Definitions containing fécamp
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|Laurent de La Hyre|
Laurent de La Hyre
Laurent de La Hyre was a French Baroque painter, born in Paris. La Hyre was greatly influenced by the work of Italian artists who came to Paris. He became a pupil of Georges Lallemand and studied the works of Primaticcio at Fontainebleau, but never visited Italy. La Hyre's captivating use of color and delicately posed figures are a trademark of his early, painteresque style. He was an innovative artist who used his superior skills as a storyteller to portray rarely depicted subjects. La Hyre is associated with the transitional period before the introduction of the French Baroque by Simon Vouet. His picture of Pope Nicholas V opening the crypt in which he discovers the corpse of St. Francis of Assisi standing was executed in 1630 for the Capuchin friars of the Marais; its gravity and sobriety seems to have been influential for the next generation of French painters, particularly Eustache Le Sueur. The Louvre contains eight other works, and paintings by La Hyre are in the museums of Strasburg, Rouen and Le Mans. His drawings, of which the British Museum possesses a fine example, Presentation of the Virgin in the Temple, are treated as seriously as his paintings, and sometimes show simplicity and dignity of effect. The example of the Capuchins, for whom he executed several other works in Paris, Rouen and Fécamp, was followed by the goldsmith's company, for whom he produced in 1635 St. Peter healing the Sick and the Conversion of St Paul in 1637. In 1646, with eleven other artists, he founded the French Royal Academy of Painting and Sculpture.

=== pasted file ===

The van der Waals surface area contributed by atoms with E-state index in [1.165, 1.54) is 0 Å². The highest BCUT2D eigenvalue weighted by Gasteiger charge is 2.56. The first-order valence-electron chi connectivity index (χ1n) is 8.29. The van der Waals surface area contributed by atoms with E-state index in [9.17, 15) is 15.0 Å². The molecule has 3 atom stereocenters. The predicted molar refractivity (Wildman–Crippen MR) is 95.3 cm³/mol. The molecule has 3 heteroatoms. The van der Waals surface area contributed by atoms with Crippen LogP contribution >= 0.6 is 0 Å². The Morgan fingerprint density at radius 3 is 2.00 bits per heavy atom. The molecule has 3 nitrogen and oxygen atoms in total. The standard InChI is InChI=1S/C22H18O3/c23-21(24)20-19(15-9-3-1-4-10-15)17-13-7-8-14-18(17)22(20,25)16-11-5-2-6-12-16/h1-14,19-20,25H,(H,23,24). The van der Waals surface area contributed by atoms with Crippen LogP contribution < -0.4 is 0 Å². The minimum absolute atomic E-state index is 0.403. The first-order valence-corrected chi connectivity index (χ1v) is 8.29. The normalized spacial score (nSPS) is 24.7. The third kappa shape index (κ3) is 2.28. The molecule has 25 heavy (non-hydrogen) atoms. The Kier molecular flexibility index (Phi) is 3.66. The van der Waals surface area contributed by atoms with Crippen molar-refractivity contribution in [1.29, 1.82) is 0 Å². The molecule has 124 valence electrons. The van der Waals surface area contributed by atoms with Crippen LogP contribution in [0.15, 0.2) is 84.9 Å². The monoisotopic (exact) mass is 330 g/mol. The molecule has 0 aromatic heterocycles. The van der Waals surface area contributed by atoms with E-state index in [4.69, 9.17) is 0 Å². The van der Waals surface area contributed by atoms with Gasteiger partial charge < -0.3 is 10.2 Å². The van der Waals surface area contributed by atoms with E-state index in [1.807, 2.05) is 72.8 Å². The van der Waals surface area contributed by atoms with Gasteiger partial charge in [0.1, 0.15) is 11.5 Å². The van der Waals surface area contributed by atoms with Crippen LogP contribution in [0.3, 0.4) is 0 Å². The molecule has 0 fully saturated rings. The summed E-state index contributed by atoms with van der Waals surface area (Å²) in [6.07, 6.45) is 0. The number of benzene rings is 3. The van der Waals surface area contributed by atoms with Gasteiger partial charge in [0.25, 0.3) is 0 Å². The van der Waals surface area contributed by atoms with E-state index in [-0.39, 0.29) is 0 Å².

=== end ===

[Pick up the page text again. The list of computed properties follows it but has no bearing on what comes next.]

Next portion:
ben-e-dik′tin, adj. pertaining to St Benedict or his monastic rule.—n. a Black Friar or monk of the order founded at Monte Cassino by St Benedict of Nursia (480-543), which became famous for its learning: a cordial or liqueur resembling Chartreuse, distilled at Fécamp in Normandy—once distilled by Benedictine monks.
— Chambers 20th Century Dictionary